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Objective Truth by Peter Kreeft

From the Handbook of Christian Apologetics

Anthony Basso

on 26 May 2011

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Transcript of Objective Truth by Peter Kreeft

Objective Truth
1. Objective: Independent of the Knower and His Consciousness
2. Truth: to say of what is that it is, or of what is not that it is not.
Alternative Theories of Truth
1. Pragmatism: Truth is What "works" (for you)
2. Empiricism: Truth is what you can sense
3. Rationalism: Truth is what can be clearly and distinctly understood by reason or proven by reason.
4. Coherence - Truth is the coherence or ‘oneness’ or harmony among a set of ideas (rather than the correspondence of one idea to reality).
5. Emotivist: Truth is What I "feel".
Flaw 1: You can't know what "works" unless you know what you are trying to accomplish.
Flaw 2: What "works" might be different for each person. We are left without Truth.
Flaw 1: This theory is an assumption that has no empirical proof.
Flaw 2: One's senses may be deceived (illusion).
Flaw 3: Not every truth is sensible
Flaw 1: One cannot rationally prove that all truth is rational.
Flaw 2: Many truths are not clearly rational - they must be discerned.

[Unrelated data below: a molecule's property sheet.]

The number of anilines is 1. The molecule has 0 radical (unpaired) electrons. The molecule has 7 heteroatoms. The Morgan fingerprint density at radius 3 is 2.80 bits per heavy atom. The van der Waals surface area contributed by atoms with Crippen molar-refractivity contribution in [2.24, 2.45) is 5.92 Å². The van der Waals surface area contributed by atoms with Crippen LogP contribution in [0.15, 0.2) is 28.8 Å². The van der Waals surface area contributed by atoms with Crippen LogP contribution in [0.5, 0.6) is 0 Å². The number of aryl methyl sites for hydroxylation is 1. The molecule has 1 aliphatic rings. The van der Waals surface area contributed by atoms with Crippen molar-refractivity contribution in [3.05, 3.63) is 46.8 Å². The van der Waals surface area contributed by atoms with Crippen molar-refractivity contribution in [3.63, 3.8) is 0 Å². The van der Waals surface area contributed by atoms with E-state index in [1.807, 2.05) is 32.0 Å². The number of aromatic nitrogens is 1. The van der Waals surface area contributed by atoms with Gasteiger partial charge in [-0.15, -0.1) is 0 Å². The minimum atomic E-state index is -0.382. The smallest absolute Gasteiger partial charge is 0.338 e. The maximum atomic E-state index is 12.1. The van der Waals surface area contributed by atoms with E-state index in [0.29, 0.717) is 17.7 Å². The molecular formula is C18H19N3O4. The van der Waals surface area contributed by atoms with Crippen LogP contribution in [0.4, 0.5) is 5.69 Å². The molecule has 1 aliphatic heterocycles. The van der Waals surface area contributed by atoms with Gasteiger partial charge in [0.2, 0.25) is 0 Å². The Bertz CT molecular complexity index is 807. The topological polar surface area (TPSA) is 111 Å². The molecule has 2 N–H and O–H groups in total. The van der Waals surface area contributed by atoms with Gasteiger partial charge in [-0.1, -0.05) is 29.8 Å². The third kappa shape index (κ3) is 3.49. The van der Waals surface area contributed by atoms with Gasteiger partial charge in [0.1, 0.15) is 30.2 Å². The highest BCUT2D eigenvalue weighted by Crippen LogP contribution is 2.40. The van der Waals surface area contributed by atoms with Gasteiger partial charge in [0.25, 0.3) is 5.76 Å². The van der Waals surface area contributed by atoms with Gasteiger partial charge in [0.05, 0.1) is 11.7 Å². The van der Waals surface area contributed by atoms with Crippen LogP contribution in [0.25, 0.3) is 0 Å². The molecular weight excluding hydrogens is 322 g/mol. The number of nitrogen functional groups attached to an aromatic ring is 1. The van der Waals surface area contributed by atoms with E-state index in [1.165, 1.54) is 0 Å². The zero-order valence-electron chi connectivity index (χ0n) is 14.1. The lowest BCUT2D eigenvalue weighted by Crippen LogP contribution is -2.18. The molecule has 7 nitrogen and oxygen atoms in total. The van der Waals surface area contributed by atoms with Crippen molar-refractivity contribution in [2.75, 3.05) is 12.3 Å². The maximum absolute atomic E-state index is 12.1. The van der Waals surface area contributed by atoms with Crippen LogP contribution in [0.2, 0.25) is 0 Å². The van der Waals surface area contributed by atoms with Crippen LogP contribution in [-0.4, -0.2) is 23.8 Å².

Flaw 1: Many feelings are false or mistaken, thus leading one to a false-truth.
Flaw 2: Many truths elicit no emotional reacition at all.
Attacks upon Truth
1. Universal Skepticism: No truth is knowable.
How do you know that? Isn't that a claim of Truth?
2. Universal Subjectivism:
All truth is within or dependent up on the knower.

Is not the "truth of subjectivism" itself subjective?
If it changes for everyone, then is it really "Truth"?
3. Religious Skepticism:
though we may know truth with some certainty in non-religious areas (like science) we cannot know truth in the realm of religion. (leads to Agnosticism)

Any intelligent believer would not claim that God is adequately or completely knowable via human reason alone. This is not skepticism, but the acknowledgement of mystery.
4. Religious Subjectivism:
Religion is "true for you, but not for me" because it is internal, personal (dependent upon the knower).
Religion is a feeling, a mode of sensibility, something to help us cope and live more succesffully. It is a set of ideas and values but not a creed or a statement of truth. For a statement to be true it must reveal or correspond to facts.

The claims of religion are not exclusively "truths", but facts as well. The claims may be true or false, but they are claims about things outside ourselves (objective) not within.
"White people will often say they are spiritual but not religious...which usually means they will believe any religion that doesn't involve Jesus"
-Christian Lander, Stuff White People Like
#2 - Religions their parents don't belong to.
"This position is held by many teenagers but few philosophers"
Flaw 1: Coherence does not permit for exceptions. If an exception (an incoherence) is encountered then the set of ideas is rejected as Truth.
Full transcript